• High prestige, management commitment

    • Project “completed”, but nothing worked

  • 1996-99

    • Informal maintenance cycle

    • Low prestige, little management commitment

    • Problems, complaints requests fixed as reported

    • A practical and useful system develop through many small iterations


Process maturity in klibas due to managing knowledge power

Process maturity in KLIBAS due to managing knowledge/power


Qms as cas with automated pareto analysis at the nexus

SYNOP

AWS: Automatic weather stations

PRECIP: Manual precipitation stations

e-mail

e-mail

e-mail

UASS: upper air sounding stations

METAR: Airport weather stations

e-mail

Pareto analysis

e-mail

e-mail

HIRLAM: quality control by use of forecast data

e-mail

e-mail

Monitoring of system outputs and users (customer satisfaction)

System monitoring

QMS as CAS with automated Pareto analysis at the nexus


Ga implementation of daily maintenance development

Enter office on the morning of day i.

Evaluate population:

Real-time and nightly automatic data collection for total system by use of e-mail.

Select solutions for next population:

Run a Pareto analysis for setting the agenda for the day. This defines the population of processes to be improved.

Perform crossover and mutation:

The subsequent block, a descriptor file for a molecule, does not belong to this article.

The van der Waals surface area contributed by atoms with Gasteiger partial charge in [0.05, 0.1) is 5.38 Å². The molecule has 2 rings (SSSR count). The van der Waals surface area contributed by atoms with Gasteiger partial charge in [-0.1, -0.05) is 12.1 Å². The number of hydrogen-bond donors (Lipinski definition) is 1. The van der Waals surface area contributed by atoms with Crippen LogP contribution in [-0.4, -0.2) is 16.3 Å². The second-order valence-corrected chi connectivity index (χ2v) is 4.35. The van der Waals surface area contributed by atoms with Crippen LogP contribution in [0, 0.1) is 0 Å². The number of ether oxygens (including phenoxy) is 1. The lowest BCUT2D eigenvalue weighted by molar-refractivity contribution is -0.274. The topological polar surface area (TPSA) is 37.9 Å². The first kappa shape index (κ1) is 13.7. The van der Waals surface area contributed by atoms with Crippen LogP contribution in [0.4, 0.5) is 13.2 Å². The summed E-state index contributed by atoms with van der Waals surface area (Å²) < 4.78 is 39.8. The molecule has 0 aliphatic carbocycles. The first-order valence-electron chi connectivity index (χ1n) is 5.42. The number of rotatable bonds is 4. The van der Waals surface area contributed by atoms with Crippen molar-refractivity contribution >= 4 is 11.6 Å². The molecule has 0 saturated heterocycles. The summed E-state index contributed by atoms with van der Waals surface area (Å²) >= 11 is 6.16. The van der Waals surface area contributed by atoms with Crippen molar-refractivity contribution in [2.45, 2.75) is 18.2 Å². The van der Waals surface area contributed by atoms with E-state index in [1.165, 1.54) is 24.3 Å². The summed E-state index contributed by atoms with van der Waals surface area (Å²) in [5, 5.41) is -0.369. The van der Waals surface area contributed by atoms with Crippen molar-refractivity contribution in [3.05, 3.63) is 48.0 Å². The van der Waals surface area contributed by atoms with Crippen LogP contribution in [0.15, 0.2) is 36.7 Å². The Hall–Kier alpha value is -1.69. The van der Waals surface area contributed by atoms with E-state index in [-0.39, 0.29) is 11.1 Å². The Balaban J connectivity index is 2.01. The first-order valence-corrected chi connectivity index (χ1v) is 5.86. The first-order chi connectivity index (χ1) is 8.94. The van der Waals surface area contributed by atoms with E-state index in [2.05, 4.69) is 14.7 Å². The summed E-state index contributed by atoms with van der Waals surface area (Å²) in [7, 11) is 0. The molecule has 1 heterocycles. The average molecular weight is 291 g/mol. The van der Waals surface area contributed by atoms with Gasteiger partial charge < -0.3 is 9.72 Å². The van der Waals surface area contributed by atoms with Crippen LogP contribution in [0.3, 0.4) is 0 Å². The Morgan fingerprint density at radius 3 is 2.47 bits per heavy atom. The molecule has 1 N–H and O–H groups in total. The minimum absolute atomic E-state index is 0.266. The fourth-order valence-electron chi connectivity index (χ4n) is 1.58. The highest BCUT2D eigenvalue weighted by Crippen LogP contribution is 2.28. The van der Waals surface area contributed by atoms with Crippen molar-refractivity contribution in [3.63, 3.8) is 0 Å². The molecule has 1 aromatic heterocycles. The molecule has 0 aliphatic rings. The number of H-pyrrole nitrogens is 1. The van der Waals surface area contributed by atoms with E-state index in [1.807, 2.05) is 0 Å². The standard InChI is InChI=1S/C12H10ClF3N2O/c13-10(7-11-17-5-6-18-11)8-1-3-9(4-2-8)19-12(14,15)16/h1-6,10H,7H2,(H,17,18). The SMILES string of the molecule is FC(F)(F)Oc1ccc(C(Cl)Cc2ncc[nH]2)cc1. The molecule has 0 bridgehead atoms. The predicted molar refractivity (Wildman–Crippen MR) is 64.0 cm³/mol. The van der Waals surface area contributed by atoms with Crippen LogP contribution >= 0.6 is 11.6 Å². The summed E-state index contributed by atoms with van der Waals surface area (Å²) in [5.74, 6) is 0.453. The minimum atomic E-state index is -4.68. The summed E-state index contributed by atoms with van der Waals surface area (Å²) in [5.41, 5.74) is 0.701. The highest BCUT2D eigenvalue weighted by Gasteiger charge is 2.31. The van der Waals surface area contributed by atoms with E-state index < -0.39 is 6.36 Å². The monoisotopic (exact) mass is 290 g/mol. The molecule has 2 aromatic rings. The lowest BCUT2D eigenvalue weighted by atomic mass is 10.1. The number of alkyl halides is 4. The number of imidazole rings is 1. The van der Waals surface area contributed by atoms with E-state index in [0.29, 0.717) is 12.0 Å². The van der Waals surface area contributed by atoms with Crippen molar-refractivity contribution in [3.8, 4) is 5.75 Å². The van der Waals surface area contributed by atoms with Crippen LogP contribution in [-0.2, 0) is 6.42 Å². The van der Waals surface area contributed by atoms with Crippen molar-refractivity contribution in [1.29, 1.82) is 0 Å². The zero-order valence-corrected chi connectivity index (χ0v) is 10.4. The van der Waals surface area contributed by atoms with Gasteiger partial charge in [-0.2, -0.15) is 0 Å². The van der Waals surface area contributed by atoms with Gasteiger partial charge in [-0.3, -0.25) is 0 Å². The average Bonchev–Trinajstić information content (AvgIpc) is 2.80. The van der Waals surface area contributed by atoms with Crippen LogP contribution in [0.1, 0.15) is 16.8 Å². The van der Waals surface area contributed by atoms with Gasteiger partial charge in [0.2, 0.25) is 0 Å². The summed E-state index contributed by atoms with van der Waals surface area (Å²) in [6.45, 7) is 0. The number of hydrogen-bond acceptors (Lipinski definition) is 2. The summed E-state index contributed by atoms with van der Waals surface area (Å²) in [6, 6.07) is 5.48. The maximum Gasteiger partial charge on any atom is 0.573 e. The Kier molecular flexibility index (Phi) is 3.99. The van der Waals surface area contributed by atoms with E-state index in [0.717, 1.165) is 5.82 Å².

Read, write, discuss; design and implement etc.; the daily practical work of process improvement.

Exit office in the afternoon of day i.

i: = i + 1

GA implementation of daily maintenance & development


Productivity indicator

Productivity indicator


Structure of presentation4

Structure of presentation

  • Introduction

  • Literature review of CQI methods

  • The new CQI method

  • Example of new method in practical use

  • Discussion

  • Conclusion


Is ga the same as kaizen

Is GA the same as kaizen?


Ga is a special type of kaizen

GA is a SPECIAL type of kaizen

  • It is strictly mathematical (an algorithm), not dependent on intuitive or cultural skills

  • It is ”stupid” in the sense that each ant in a colony has a lesser brain than an elephant

  • It is ”unfocused” as it aims for many improvements at the same time

  • It is ”inefficient” as it progresses by trial and error


But it works

But it works!


Why others do not use this approach

Why others do not use this approach

  • People are unwilling to be run by computer

  • The GA approach generates complexity

  • It is “common knowledge” that the unfreeze-change-freeze approach is the “one best way”

  • TQM personnel lack technical skills for understanding GA

  • GA makes TQM invisible and thus a poor choice when wanting work acknowledgement


Structure of presentation5

Structure of presentation

  • Motivation

  • Overview of current CQI methods

  • The new CQI method

  • Example of method in use

  • Discussion

  • Conclusion


Conclusion

Conclusion

  • There are sociological reasons why people might reject the GA approach to TQM, although it WORKS and it is SIMPLE to implement

  • The GA approach seems well-suited for designing QMS bottom-up in complex organizations or as a TQM method for people who enjoy living in chaos


Thank you

Thank you